Posted on: July 27, 2010 12:36 am
Edited on: July 27, 2010 12:43 am
ATLANTA -- Will Karen Sypher's extortion trial end before I make it home?
My guess is that it will.
As you can see by my dateline, I've somehow ended up stuck in Atlanta. I was supposed to be home Sunday at 6 p.m., just in time for 60 Minutes (CBS plug). But my initial flight was canceled. And then my Monday flight was delayed. And then I missed a connection. And now I'm in Atlanta, where I just ordered a three-item combo at the Chinese restaurant without realizing there's no need to ever order a three-item combo from a Chinese restaurant.
Nobody needs that much food.
Anyway, I might make it home early Tuesday.
Or maybe not.
In the meantime, I wrote a column about Bo Ryan and Wisconsin basketball for a series Dennis Dodd and I are doing. Click this link to check it out. And if you have access to a private jet, please send it. Thanks.
Posted on: January 6, 2010 10:34 am
Here's Wednesday's Dear Gary ...
Dear Gary: Interesting column (on Jamie Dixon) . The Bo Ryan Treatment is not that dissimilar from my No. 1 rule of horse racing. I never make any bet on a horse race if Mike Smith has a mount unless I also have the Mike Smith horse on my ticket. It stems from 2005, when I had Giacamo on my Kentucky Derby exacta, only to remove him because my dad wanted to save $10. I had the 70-1 that came in second and with Giacamo, that exacta paid a hair shy of $10,000. Since that time I've broken my rule numerous times, most recently this summer at Del Mar when Mike smith rode 23-1 longshot Richard's Kid to victory in the Pacific Classic. But I've also made a lot of money following this rule, like in the summer of 2008 when I threw Mike Smith onto my ticket on a 35-1 in some random race, and he came in second, winning me $190 in an exacta. I didn't like the horse, but it had Mike Smith. Pretty simple theorem? Just can never count it out. No other jockey has reached that status yet.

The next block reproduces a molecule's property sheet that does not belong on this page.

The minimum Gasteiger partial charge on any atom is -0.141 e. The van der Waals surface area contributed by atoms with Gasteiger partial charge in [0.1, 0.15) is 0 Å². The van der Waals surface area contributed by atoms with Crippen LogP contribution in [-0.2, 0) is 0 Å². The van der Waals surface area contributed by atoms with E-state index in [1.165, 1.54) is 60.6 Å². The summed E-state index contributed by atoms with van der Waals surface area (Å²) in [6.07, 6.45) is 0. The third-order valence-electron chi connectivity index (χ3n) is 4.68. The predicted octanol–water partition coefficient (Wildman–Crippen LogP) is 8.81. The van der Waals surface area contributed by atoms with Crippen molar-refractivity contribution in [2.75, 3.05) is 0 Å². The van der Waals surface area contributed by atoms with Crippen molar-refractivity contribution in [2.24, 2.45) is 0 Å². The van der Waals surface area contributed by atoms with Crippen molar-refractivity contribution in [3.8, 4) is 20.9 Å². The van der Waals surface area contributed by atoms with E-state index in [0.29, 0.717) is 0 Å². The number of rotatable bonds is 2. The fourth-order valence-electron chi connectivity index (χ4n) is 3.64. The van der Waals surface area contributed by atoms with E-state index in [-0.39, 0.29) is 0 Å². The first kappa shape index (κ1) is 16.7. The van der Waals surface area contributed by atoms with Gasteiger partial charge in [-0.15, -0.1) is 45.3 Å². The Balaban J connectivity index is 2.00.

I don't know anything about Mike Smith.
Or horse racing, really.
So I got a little lost in your note, Burton. But it seems your point is that you refuse to discount Mike Smith regardless of his horse, which absolutely means you're giving Mike Smith The Bo Ryan Treatment . Seems reasonable to me. And I like that you used the word "theorem." You don't get that word around here often, especially after a controversial DeMarcus Cousins column.
Posted on: December 9, 2009 10:47 pm
NEW YORK -- Here's Wednesday's Dear Gary ...
Dear Gary: It's funny that you posted that column right before Wisconsin plays on the road in front of a soldout crowd in Green Bay. Good column. I like the Badgers. But I would have waited to make sure there is no upset tonight to delute the value of the column.
Marc sent this email about my Bo Ryan column on Wednesday morning.
I needed him to send it Monday morning, you know, before I wrote the column.
(Final score from Wednesday night: Green Bay 88, Wisconsin 83 in overtime)
Thanks for nothing, Marc.
Posted on: September 26, 2008 12:23 pm